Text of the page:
|English Name||Takasaki Castle|
|Castle Condition||No main keep but other buildings|
|Designations||Local Historic Site|
|Historical Period|| Edo Period
|Features||gates, turrets, water moats, stone walls, walls|
|Access||Takasaki Sta. (Takasaki Line), 10 min. walk|
|Location||Takasaki, Gunma Prefecture|
|Coordinates||36° 19' 26", 139° 0' 15"|
|Year Visited||2008, 2017|
|Visits||November 6, 2008|
The history of Takasaki Castle begins with Wada Castle constructed by Wada Yoshinobu around 1428. After the fall of the Hojo in 1590, Wada Castle was destroyed.
Tokugawa Ieyasu had Ii Naomasa (lord of Minowa castle) construct a castle in Takasaki at this strategic crossroads of the Nakasendo and Mikuni trade routes. Ii Naomasa renamed the area Takasaki and built up the foundations of the castle town. After three years, Ii Naomasa was sent to Hikone where he built the famous Hikone Castle. Starting with Ando Shigenobu in 1619, the castle underwent 77 years rebuilding and reconstruction. During the Meiji Period, Takasaki Castle was actually one of the castles that were saved under the Castle Abolition Law for use as government or military purposes. Even so, all the buildings were eventually destroyed or sold. The East Gate and Inui Yagura are both original, but were moved here from other locations. Today, the city offices, a hospital, schools, etc occupy part of the Sannomaru where the yagura and gate were moved to.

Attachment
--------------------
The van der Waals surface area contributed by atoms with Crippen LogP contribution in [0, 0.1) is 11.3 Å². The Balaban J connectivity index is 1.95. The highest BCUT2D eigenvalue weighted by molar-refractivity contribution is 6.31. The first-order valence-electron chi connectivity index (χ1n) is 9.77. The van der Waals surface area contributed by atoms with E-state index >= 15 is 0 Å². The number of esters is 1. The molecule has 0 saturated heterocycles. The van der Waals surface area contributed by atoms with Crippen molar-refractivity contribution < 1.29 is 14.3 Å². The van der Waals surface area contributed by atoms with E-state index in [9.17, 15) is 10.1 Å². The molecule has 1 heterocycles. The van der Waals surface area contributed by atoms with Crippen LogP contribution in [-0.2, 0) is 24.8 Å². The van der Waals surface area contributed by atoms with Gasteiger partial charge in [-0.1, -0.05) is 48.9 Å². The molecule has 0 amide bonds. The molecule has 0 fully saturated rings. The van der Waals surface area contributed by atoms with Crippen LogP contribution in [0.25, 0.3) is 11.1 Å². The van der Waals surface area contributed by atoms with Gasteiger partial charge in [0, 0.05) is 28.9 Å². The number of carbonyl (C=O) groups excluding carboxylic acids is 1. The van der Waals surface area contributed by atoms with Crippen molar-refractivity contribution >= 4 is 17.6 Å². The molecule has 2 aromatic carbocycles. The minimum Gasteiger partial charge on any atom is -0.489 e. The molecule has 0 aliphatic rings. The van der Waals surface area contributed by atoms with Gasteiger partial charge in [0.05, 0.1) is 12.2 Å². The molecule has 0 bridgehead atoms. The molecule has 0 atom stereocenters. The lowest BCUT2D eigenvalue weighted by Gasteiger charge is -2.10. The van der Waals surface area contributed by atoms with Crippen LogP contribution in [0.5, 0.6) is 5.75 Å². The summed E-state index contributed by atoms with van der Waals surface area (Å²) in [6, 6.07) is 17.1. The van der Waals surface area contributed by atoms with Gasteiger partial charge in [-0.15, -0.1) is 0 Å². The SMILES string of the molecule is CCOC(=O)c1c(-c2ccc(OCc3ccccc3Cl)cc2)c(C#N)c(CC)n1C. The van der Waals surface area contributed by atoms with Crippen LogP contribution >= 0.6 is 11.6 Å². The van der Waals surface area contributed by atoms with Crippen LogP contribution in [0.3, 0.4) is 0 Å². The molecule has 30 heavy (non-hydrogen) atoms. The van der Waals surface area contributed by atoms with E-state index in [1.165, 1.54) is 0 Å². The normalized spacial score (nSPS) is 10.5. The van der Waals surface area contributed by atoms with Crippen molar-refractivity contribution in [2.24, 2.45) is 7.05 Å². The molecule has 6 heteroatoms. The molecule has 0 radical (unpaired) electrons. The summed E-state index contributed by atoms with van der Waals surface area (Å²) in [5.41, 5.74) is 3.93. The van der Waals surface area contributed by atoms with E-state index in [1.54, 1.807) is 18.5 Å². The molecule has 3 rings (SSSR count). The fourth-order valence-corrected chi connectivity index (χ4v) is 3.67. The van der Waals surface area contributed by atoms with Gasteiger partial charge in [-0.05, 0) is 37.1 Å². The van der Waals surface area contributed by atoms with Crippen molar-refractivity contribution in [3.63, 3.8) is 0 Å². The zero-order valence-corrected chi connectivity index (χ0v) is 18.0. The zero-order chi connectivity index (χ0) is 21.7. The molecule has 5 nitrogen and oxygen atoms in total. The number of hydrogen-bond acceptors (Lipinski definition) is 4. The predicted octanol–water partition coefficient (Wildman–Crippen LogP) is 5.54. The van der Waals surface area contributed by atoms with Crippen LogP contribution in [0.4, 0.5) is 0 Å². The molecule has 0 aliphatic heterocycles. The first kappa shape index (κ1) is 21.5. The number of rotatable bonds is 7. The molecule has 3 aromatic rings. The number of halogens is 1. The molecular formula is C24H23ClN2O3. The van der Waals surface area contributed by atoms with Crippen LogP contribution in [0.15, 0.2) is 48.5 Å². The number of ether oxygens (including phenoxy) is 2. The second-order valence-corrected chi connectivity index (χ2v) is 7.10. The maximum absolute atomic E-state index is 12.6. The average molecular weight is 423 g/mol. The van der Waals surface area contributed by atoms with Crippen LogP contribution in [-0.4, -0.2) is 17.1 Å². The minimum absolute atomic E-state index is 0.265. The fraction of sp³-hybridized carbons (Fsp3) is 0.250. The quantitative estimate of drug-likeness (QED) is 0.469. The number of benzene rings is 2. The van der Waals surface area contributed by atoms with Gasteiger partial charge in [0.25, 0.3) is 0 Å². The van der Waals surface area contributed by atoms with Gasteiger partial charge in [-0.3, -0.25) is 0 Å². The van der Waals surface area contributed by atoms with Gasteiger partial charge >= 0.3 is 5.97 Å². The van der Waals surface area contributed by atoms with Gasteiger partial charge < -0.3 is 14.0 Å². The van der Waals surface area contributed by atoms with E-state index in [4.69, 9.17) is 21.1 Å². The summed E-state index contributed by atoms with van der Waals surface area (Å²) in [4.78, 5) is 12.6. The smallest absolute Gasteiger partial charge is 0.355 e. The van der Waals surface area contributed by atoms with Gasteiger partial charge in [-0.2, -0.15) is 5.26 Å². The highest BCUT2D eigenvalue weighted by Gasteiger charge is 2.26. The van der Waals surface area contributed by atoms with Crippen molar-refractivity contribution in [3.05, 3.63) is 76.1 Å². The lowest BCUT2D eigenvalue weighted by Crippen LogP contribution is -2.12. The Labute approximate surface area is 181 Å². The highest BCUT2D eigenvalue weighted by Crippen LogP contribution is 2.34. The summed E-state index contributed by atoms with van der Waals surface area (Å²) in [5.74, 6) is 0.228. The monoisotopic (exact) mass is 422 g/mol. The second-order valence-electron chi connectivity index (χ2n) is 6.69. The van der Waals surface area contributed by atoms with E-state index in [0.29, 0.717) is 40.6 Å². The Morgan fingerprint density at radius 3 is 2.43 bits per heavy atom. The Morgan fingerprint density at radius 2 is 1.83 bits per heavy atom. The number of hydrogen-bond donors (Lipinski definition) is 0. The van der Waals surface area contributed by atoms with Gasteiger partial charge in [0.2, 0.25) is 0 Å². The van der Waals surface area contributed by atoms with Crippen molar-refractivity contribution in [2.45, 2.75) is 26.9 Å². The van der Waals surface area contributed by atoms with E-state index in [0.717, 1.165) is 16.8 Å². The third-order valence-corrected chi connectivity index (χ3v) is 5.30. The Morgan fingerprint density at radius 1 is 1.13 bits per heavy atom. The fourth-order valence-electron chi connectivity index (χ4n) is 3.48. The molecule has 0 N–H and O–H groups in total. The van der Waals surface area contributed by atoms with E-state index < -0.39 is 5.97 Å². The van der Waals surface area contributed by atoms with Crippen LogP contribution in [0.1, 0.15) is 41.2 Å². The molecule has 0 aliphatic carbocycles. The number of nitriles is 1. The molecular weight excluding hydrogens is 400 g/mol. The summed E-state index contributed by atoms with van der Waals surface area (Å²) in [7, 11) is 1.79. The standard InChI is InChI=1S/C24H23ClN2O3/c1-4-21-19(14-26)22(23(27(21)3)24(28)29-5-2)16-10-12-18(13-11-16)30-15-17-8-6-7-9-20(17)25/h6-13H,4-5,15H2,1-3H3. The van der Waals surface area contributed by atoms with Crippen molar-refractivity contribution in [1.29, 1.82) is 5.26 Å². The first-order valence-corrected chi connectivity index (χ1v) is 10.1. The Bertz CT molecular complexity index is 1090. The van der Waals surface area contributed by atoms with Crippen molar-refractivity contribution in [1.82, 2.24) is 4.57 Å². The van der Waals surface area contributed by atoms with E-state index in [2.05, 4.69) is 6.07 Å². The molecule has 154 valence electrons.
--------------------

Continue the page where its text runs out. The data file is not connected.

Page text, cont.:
Takasaki Castle is worth a visit if you happen to be in Takasaki with some free time or on your way to or from visiting Minowa Castle. Besides the 2 remaining structures and part of a moat there isn't much left to remind you that a castle was here.